Some potential weaknesses of this study should be recognized. One is that model calculations of PM10 concentrations were only done for 2004 and extrapolated to the other years of follow-up. The most important local source of PM10 in many urban areas in Sweden is coarse particles resulting from road surface erosion by cars with studded tires and sanding or salting of roads in the winter (32). Because of the stable use of studded tires in the Stockholm area during the study period, and traffic load in the inner city, the emissions of PM10 have not changed substantially (33). Road moisture has a crucial impact on the yearly variations of PM10 concentrations. Unfortunately, this could not be taken into consideration because of lack of relevant data (32). However, several validation studies have shown good agreement between modeled and measured air pollution concentrations (34, 35). Results were supported by analyses using traffic-NOx as indicator, where the exposure assessment was based on dispersion modeling at repeated occasions during the observation period (13). This is expected because of the high correlation between the two exposure measures.

Some misclassification of true individual exposure levels has probably affected the results, especially because no indoor environments were characterized and no individual time-activity data were used. However, the errors in the assessments of exposure and disease are most likely to be independent and making such misclassification would thus be expected to weaken any true associations. Imprecision in the lung function measurements primarily results from its dependence on the children’s cooperation. However, because one trained team examined all the children using the same equipment and method of measuring, masked to the exposure, such bias is likely unimportant. Selective participation is probably of limited concern because subjects in air pollution studies are generally unaware of their precise level of exposure, and lung function is objectively evaluated (36). We tested a comprehensive set of known risk factors for childhood respiratory disorders with regard to possible confounding effects, including socioeconomic status, home environment characteristics, maternal smoking, and so forth, but none except those included in the models showed clear confounding effect. Still, the possibility of residual confounding cannot be ruled out.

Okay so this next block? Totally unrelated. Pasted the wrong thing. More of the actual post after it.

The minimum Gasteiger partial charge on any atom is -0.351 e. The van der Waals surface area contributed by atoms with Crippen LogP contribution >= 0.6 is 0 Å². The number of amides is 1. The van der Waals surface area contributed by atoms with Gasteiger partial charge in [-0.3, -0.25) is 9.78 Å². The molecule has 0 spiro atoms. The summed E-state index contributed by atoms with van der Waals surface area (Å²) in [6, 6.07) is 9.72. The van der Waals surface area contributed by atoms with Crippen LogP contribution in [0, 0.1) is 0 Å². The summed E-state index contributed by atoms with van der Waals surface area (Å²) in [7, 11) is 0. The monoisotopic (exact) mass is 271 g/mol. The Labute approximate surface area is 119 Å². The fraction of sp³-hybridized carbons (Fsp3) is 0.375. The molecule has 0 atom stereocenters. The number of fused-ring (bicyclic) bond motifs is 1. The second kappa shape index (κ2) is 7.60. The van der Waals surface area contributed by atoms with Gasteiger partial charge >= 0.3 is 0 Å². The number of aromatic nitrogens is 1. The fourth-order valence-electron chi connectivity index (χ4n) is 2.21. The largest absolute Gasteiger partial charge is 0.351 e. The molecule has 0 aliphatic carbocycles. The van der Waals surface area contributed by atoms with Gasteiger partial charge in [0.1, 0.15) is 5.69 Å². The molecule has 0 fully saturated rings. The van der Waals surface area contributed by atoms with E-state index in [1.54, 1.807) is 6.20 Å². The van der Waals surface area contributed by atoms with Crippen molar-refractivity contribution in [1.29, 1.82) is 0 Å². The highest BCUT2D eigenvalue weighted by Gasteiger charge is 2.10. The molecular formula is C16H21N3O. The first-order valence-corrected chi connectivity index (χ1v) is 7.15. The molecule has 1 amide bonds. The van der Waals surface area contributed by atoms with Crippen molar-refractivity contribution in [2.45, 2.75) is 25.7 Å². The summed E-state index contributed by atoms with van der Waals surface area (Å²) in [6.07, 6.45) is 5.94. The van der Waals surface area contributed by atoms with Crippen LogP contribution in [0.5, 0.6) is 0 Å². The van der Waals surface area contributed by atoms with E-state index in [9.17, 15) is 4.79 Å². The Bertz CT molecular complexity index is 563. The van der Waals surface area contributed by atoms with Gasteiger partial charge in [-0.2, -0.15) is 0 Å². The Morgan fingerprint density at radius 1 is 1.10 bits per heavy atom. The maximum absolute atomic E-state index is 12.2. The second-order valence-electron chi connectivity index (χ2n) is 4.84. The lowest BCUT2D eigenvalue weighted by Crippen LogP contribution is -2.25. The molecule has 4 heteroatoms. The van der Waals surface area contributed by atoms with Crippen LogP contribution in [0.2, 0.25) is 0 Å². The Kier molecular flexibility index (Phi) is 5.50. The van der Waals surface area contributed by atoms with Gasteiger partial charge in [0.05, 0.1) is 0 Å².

To conclude, our results indicate that exposure to ambient air pollution from traffic during the first year of life is associated with lung function deficits in children up to 8 years, particularly in those sensitized to common allergens.

The authors thank all BAMSE (Children, Allergy, Milieu, Stockholm, Epidemiological Survey) cohort participants, nurses, and research team, and Tomas Lind for his generous help with the short-term air pollution exposure assessment.

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Correspondence and requests for reprints should be addressed to Göran Pershagen, M.D., Ph.D., Karolinska Institute, Institute of Environmental Medicine, Nobels väg 13 Box 210, SE- 171 77, Stockholm, Sweden. E-mail:

Author Contributions: E.S.S. was responsible for the practical conduct of the project including planning, coordination, and analyzing of the data, which was supervised by E.M. and G.P. E.S.S. and O.G. wrote a first version of the manuscript. O.G. was responsible for the long-term exposure assessment after consultancy from T.B. M.B. contributed with statistical consultancy in general. J.H. and M.S. provided consultancy regarding lung physiology and had overall responsibility for the lung function measurements. I.K., E.M., and G.P. designed the study. I.K. and G.P. planned the initial cohort and supervised the collection of data. All authors contributed to the interpretation of the data, revised the manuscript, and approved the final manuscript.

Supported by the Swedish Research Council FORMAS, the Swedish Heart–Lung Foundation, Stiftelsen Frimurare Barnhuset i Stockholm, the Stockholm County Council, the Swedish Asthma and Allergy Association Research Foundation, the Swedish Foundation for Health Care Sciences and Allergy Research, the Swedish Environmental Protection Agency, and the Swedish Institute.

Originally Published in Press as DOI: 10.1164/rccm.201206-1045OC on October 26

This article has an online supplement, which is accessible from this issue's table of contents at

Author disclosures are available with the text of this article at